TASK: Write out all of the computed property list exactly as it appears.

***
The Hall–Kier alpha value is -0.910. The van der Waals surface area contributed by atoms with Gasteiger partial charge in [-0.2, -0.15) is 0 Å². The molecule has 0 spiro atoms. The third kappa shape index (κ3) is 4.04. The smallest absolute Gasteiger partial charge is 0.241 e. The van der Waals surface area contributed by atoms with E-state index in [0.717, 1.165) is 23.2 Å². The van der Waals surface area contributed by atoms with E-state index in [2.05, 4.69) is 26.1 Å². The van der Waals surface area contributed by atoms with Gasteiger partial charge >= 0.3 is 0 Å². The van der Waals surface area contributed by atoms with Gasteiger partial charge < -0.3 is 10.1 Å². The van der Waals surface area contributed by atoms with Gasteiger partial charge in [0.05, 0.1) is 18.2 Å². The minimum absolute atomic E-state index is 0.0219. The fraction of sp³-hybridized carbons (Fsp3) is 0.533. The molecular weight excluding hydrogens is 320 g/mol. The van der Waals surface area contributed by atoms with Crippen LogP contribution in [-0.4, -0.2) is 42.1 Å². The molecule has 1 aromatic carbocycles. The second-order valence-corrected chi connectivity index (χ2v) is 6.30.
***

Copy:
The Hall–Kier alpha value is -0.910. The van der Waals surface area contributed by atoms with Gasteiger partial charge in [-0.2, -0.15) is 0 Å². The molecule has 0 spiro atoms. The third kappa shape index (κ3) is 4.04. The smallest absolute Gasteiger partial charge is 0.241 e. The van der Waals surface area contributed by atoms with E-state index in [0.717, 1.165) is 23.2 Å². The van der Waals surface area contributed by atoms with E-state index in [2.05, 4.69) is 26.1 Å². The van der Waals surface area contributed by atoms with Gasteiger partial charge >= 0.3 is 0 Å². The van der Waals surface area contributed by atoms with Gasteiger partial charge < -0.3 is 10.1 Å². The van der Waals surface area contributed by atoms with Gasteiger partial charge in [0.05, 0.1) is 18.2 Å². The minimum absolute atomic E-state index is 0.0219. The fraction of sp³-hybridized carbons (Fsp3) is 0.533. The molecular weight excluding hydrogens is 320 g/mol. The van der Waals surface area contributed by atoms with Crippen LogP contribution in [-0.4, -0.2) is 42.1 Å². The molecule has 1 aromatic carbocycles. The second-order valence-corrected chi connectivity index (χ2v) is 6.30.